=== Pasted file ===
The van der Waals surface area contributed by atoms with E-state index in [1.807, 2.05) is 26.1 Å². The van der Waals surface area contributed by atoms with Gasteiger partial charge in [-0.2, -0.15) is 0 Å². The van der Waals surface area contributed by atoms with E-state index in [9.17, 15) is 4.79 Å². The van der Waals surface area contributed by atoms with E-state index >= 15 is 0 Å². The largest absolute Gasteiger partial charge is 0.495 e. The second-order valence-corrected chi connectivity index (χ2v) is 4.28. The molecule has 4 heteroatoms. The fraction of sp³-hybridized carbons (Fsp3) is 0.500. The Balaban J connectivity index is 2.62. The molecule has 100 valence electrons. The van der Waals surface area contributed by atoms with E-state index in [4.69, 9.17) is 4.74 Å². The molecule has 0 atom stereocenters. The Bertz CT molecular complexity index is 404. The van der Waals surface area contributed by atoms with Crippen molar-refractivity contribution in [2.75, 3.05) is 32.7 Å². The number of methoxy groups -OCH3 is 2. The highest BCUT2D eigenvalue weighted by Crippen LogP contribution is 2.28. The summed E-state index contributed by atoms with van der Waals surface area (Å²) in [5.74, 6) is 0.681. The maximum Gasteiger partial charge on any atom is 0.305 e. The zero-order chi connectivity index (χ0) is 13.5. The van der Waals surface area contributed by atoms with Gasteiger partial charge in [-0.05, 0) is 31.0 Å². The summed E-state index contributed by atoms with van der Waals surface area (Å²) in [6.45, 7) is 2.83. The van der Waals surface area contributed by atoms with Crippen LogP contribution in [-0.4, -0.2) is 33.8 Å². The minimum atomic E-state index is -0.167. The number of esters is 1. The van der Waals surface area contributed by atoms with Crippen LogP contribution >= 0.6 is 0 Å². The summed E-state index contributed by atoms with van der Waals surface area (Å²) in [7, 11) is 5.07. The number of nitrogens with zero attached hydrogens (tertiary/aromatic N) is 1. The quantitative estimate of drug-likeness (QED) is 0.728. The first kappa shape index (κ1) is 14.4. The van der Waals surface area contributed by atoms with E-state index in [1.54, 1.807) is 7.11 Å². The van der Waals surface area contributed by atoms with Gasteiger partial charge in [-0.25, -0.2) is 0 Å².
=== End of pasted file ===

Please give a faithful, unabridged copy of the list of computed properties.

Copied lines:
The van der Waals surface area contributed by atoms with E-state index in [1.807, 2.05) is 26.1 Å². The van der Waals surface area contributed by atoms with Gasteiger partial charge in [-0.2, -0.15) is 0 Å². The van der Waals surface area contributed by atoms with E-state index in [9.17, 15) is 4.79 Å². The van der Waals surface area contributed by atoms with E-state index >= 15 is 0 Å². The largest absolute Gasteiger partial charge is 0.495 e. The second-order valence-corrected chi connectivity index (χ2v) is 4.28. The molecule has 4 heteroatoms. The fraction of sp³-hybridized carbons (Fsp3) is 0.500. The Balaban J connectivity index is 2.62. The molecule has 100 valence electrons. The van der Waals surface area contributed by atoms with E-state index in [4.69, 9.17) is 4.74 Å². The molecule has 0 atom stereocenters. The Bertz CT molecular complexity index is 404. The van der Waals surface area contributed by atoms with Crippen molar-refractivity contribution in [2.75, 3.05) is 32.7 Å². The number of methoxy groups -OCH3 is 2. The highest BCUT2D eigenvalue weighted by Crippen LogP contribution is 2.28. The summed E-state index contributed by atoms with van der Waals surface area (Å²) in [5.74, 6) is 0.681. The maximum Gasteiger partial charge on any atom is 0.305 e. The zero-order chi connectivity index (χ0) is 13.5. The van der Waals surface area contributed by atoms with Gasteiger partial charge in [-0.05, 0) is 31.0 Å². The summed E-state index contributed by atoms with van der Waals surface area (Å²) in [6.45, 7) is 2.83. The van der Waals surface area contributed by atoms with Crippen LogP contribution in [-0.4, -0.2) is 33.8 Å². The minimum atomic E-state index is -0.167. The number of esters is 1. The van der Waals surface area contributed by atoms with Crippen LogP contribution >= 0.6 is 0 Å². The summed E-state index contributed by atoms with van der Waals surface area (Å²) in [7, 11) is 5.07. The number of nitrogens with zero attached hydrogens (tertiary/aromatic N) is 1. The quantitative estimate of drug-likeness (QED) is 0.728. The first kappa shape index (κ1) is 14.4. The van der Waals surface area contributed by atoms with E-state index in [1.54, 1.807) is 7.11 Å². The van der Waals surface area contributed by atoms with Gasteiger partial charge in [-0.25, -0.2) is 0 Å².